What is the horse racing community doing to find new careers for retired horses?
There’s no doubt horse racing has been negatively affected by publicity in recent years. That said, what is not widely publicized is what the racing community has integrated to help retired horses find new careers, what they’ve accomplished to refine breeding practices, and track and prevent catastrophic injuries. The racing industry is fully aware that change needed to happen — and has taken action. The resources for the ‘afterlife’ for these athletes have been greatly increased in the last 10 years.
One of the responsibilities of racehorse trainers, owners, and breeders is what to do with the horses after they retire. The industry has made strides to educate and to put in place new ways to make sure the horses are cared for after racing. In fact, many recognized racetracks in the US have implemented rules with penalties for trainers/owners who knowingly send retired horses to their final demise. The Jockey Club has also required microchipping for all registered horses since 2017, which assists with keeping track of horses digitally, instead of the not-so-indelible upper lip tattoo.
In light of this need to track where retired horses go, the formation of a national Aftercare organization, the Thoroughbred Aftercare Alliance (TAA), was implemented in 2013. Did you know this non-profit was initially funded by “seed money from Breeders’ Cup Ltd., The Jockey Club, and Keeneland Association Inc.” (https://www.thoroughbredaftercare.org/about/)? Now, the TAA is supported by owners, trainers, breeders, racetracks, aftercare professionals, and many other racing industry groups.
Not without mention, and perhaps the most popular aftercare outlet, is Old Friends Kentucky (https://www.oldfriendsequine.org/). This farm in Kentucky has the noble duty of housing famous ex-racehorses and providing racing fans educational farm tours. Fans come from all over the world to visit the likes of Silver Charm, Alphabet Soup and more. It’s safe to say the ability to aid retired thoroughbreds has drastically improved!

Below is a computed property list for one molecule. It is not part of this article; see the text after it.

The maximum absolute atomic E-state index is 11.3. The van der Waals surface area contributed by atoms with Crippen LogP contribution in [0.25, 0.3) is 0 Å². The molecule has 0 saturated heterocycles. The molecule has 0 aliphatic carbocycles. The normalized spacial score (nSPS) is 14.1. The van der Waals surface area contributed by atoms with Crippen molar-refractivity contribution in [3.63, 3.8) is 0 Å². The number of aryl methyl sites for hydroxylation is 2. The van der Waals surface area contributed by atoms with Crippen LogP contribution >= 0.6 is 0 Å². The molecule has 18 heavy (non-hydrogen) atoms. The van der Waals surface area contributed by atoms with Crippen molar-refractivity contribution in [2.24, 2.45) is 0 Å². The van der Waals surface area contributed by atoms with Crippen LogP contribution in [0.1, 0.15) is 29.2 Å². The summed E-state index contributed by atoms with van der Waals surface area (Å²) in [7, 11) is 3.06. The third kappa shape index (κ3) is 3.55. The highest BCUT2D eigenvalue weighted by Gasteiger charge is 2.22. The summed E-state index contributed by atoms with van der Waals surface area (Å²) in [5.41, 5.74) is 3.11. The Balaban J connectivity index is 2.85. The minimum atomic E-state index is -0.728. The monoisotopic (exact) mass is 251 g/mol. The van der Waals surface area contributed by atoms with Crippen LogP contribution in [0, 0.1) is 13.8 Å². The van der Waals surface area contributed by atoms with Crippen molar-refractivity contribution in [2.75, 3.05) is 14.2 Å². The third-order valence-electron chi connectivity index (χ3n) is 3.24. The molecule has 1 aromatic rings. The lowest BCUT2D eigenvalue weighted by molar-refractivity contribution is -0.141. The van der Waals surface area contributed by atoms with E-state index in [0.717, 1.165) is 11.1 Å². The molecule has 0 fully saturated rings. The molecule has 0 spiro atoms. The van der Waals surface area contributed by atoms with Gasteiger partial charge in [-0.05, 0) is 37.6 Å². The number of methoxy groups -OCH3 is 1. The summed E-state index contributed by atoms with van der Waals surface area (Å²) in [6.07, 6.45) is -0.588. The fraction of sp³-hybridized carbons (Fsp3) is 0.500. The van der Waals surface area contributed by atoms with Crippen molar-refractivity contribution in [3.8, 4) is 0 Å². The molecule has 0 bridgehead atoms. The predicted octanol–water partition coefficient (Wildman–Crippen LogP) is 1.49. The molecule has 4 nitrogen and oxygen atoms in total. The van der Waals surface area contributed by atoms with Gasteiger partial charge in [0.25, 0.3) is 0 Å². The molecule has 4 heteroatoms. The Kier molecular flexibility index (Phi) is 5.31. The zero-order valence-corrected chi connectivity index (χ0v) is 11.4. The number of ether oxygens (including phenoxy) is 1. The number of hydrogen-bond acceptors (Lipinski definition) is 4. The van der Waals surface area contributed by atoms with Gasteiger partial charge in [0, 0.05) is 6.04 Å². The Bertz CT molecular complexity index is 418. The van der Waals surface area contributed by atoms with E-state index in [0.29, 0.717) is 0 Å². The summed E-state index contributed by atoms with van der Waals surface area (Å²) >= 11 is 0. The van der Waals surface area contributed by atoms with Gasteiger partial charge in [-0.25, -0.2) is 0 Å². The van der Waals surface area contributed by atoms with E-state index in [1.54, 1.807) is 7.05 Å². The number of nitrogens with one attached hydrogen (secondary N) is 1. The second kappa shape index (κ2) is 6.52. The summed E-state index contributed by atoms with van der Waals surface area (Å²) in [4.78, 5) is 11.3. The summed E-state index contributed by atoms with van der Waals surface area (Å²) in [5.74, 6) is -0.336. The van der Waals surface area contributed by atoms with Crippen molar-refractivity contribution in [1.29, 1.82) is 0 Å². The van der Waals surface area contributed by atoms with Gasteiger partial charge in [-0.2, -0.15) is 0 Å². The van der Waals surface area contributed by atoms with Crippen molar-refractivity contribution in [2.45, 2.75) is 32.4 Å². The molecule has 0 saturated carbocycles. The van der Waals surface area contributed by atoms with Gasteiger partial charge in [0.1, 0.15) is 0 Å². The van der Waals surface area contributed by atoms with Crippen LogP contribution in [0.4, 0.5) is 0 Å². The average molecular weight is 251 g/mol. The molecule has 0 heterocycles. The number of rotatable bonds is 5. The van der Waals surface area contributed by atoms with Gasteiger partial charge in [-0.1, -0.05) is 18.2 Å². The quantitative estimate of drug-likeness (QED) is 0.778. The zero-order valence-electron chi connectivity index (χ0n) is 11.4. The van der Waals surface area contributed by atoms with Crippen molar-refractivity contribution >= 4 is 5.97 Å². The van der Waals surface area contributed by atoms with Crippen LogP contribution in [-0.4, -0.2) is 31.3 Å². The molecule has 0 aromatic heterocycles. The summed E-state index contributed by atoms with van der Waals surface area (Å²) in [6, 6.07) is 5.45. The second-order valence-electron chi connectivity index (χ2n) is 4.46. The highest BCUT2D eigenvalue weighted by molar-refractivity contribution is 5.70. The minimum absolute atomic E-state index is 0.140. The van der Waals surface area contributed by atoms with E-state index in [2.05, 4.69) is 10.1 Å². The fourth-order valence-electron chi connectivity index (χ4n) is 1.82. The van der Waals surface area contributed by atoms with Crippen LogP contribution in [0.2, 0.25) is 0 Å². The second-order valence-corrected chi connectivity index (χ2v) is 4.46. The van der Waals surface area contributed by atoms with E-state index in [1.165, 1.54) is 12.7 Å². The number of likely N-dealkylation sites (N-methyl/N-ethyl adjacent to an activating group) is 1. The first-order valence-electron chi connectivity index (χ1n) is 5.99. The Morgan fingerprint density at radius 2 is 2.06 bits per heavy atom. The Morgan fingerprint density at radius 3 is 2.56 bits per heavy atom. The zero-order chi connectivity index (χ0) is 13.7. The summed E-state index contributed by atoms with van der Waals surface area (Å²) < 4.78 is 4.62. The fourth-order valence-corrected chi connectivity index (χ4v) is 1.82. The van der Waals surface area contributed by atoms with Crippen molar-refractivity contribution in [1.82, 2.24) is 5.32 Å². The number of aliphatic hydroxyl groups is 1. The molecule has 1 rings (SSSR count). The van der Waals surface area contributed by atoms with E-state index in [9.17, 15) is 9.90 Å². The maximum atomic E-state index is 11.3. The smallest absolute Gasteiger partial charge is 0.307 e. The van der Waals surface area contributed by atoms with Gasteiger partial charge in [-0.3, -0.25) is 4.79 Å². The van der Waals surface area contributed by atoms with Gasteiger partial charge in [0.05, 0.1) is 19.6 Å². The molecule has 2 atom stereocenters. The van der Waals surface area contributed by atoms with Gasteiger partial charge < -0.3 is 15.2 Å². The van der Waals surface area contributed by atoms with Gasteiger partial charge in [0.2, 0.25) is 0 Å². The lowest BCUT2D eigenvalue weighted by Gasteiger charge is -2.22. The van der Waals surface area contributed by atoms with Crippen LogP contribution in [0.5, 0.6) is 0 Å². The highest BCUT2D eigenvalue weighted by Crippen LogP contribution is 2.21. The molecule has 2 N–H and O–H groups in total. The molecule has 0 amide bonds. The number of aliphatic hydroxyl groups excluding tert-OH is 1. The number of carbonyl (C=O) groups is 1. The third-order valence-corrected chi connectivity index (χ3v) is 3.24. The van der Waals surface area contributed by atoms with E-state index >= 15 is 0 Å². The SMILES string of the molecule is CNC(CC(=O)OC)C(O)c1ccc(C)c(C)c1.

In 2013, The Retired Racehorse Project created the popular Thoroughbred Makeover (https://www.tbmakeover.org/about-the-makeover). This is now the premier national gathering and competition for organizations, trainers, and farms. Its primary purpose is ‘to showcase the trainability and talent of off-track Thoroughbreds, and to offer education to new retired racehorse owners.
In just 10 days from now, 10 different disciplines will complete the menu, anywhere from Polo, to Jumping, to Cowboy Dressage and even Barrel Racing from October 12 to 17, 2021. The venue continues to be the Kentucky Horse Park, providing the Kentucky horse racing backdrop and esteemed horse show venue (home of the Kentucky Rolex 3 Day Event (https://kentuckythreedayevent.com/).
I was lucky enough to travel from California in 2018 to compete with Slycy, a 2007 ‘warhorse’ that retired in 2017, running 52 races and earning over $230,000. The stipulation of the TB Makeover is the horses must not have more than 10 months of retraining after racing. The competitive field is somewhat level at the Makeover, meaning all the horses are not seasoned show horses — they are retraining for new careers.
I found the whole experience uplifting as an equine professional and former racetrack trainer and exercise rider. The community of thoroughbred lovers is impressive — and first-rate. The farms and trainers present were encouraging, joyful and the normal sense of intense competition was vacant. Everyone was truly there to promote new careers for these impressive beings. After 3 months of retraining post his racetrack career, Slycy placed 16th in the Freestyle Division out of over 80 entries — making the 2500-mile journey most pleasing.
Today, Slycy has found his niche as a teacher, trainer and confidant since graduating the retraining program at Healing Arenas (https://www.healingarenas.org/). Since October 2019, Slycy has been at The Thoroughbred Retirement Foundation’s Second Chances Program at Pleasant Valley State Prison in Coalinga, California (https://www.trfinc.org/pleasant-valley-state-prison-equine-care-program/). He’s instrumental in each one of the men’s lives as they learn to connect, care for, and take responsibility of these horses (all former racehorses). “Sly” is truly the favorite of the ‘gang’ and has fit right in his new role.
All I know is at the end of the day, “every horse can help a human, every human can help a horse”.
By Juleeann Baker